Hi, I’m Lee Hayden,  website owner, manager, and author .  Welcome to the Hayden Center For Educational Excellence.  The Hayden Center  offers students a variety of educational programs of study, each  program leading to an opportunity to  experience a unique  form of  lifestyle  enrichment.  Click here to review the available programs of study, courses, durations, and costs.  Contact Lee Hayden at 707-945-1294 if you have questions.


Want to build  your memory?

An excellent memory greatly enhances achievement of your lifestyle objectives.


The possession of memory is an essential feature of our being human.  But, less obvously true is the statement  that possession of an excellent memory is essential  to  becoming the person you want to be , i.e.,  self-actualized  or true-self.  An excellent memory is also essential in both successful performance of  Hayden Center studies and  becoming successful in almost all professional and personal endeavors during a person’s lifetime.  Also, it  must be noted that  an excellent memory is a major factor in building  high self-esteem.  Development of an excellent memory will pay handsome dividends throughout  your lifespan.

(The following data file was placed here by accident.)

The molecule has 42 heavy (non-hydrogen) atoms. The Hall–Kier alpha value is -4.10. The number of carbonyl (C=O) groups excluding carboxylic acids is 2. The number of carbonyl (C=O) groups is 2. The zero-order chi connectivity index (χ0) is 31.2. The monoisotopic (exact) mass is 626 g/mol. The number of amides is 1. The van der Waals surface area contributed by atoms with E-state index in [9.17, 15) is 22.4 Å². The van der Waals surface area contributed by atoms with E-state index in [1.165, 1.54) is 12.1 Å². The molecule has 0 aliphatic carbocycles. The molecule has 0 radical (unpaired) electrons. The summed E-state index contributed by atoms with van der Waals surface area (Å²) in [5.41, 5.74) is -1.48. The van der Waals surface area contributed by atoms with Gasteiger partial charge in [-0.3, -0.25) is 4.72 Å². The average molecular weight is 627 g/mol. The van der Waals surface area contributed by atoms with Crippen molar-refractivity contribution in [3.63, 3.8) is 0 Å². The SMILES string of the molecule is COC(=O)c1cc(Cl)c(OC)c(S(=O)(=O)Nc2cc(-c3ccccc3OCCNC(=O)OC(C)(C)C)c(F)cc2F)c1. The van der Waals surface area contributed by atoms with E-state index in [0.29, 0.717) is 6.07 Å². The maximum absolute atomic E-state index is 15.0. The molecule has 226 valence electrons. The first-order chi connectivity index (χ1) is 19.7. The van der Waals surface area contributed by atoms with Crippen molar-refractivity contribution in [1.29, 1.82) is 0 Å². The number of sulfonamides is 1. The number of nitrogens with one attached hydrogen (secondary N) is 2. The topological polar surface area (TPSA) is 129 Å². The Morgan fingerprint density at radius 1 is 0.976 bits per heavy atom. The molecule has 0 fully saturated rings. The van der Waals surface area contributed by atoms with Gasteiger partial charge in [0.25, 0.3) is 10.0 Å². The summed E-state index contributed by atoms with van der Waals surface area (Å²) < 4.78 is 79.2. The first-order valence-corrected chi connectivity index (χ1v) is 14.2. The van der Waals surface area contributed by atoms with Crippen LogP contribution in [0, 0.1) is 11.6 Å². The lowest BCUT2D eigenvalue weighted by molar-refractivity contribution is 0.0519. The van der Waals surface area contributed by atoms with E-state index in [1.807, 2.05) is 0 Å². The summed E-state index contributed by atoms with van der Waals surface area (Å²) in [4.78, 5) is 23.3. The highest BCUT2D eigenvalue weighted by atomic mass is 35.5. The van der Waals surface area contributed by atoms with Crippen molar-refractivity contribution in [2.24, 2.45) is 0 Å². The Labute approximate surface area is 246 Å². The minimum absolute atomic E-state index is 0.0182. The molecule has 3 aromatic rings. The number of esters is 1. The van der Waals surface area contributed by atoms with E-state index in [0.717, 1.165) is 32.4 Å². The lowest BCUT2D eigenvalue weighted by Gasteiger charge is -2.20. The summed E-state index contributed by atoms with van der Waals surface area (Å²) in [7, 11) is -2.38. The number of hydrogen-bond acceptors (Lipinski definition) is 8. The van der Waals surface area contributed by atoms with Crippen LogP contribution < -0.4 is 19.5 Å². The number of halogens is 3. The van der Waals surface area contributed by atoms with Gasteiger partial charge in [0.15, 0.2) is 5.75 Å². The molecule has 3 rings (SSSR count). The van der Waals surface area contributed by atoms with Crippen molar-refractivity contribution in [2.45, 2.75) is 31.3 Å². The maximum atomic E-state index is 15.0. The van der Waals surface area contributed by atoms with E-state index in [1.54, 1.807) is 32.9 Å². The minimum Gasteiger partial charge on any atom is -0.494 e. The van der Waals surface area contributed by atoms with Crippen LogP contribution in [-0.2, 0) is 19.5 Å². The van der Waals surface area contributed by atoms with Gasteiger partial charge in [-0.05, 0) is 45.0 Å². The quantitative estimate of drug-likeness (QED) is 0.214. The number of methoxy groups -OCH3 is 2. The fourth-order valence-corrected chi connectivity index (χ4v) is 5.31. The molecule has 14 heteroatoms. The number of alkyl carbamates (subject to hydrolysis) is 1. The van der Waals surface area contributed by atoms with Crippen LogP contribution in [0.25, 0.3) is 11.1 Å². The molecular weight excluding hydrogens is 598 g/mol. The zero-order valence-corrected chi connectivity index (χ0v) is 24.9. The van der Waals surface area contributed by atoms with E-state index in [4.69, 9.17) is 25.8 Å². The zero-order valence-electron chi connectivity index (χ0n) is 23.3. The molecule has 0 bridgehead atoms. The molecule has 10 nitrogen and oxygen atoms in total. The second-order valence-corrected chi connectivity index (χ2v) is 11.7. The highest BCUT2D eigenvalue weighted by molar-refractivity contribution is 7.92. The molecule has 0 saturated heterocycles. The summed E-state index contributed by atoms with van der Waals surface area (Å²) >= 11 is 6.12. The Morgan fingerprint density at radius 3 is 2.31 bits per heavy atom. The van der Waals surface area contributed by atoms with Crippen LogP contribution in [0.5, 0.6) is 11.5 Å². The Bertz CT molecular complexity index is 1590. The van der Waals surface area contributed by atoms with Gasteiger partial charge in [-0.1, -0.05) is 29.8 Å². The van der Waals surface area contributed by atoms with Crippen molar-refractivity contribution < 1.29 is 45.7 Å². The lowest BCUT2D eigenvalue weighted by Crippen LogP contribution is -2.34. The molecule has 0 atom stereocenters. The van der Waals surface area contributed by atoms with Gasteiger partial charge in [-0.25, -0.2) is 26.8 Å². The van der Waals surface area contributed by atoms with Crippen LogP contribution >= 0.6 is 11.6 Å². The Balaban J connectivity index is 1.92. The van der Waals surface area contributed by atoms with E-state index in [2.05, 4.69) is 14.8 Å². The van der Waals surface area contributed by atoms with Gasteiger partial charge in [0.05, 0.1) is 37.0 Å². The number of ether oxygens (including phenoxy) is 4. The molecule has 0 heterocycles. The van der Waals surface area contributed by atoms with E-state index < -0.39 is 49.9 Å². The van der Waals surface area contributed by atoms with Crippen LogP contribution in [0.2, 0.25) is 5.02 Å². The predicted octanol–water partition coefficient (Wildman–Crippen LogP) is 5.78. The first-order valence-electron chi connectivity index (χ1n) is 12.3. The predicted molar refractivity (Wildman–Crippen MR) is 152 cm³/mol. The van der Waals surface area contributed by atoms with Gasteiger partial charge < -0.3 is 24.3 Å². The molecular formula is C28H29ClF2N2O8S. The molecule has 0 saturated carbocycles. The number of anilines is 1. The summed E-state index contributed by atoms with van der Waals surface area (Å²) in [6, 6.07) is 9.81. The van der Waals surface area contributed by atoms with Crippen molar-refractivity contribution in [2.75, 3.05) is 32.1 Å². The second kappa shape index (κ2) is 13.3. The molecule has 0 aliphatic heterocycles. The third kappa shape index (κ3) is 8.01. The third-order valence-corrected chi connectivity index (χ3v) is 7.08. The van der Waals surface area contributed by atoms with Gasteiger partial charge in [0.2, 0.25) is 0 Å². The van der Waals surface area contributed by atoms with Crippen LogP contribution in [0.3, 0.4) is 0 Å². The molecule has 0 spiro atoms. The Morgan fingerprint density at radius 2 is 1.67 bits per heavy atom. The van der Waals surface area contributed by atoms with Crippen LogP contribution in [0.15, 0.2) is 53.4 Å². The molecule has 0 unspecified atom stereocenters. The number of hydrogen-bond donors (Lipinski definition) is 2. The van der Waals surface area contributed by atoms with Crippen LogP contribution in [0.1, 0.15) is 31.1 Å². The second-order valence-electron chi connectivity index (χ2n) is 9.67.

The  purpose of this brief course is to introduce  and summarize the subject  “Building Your Memory” in sufficient detail so that the student may determine if the short course meets their specific needs.  The discussion  includes two well-known memory methods that are known  to be exceptionally effective by many researchers. This is a free brief course and is intended  for students  who 1) recognize the key role of an excellent memory in accomplishing almost all daily lifestyle activities and objectives  and 2) choose to work independently in building their memory.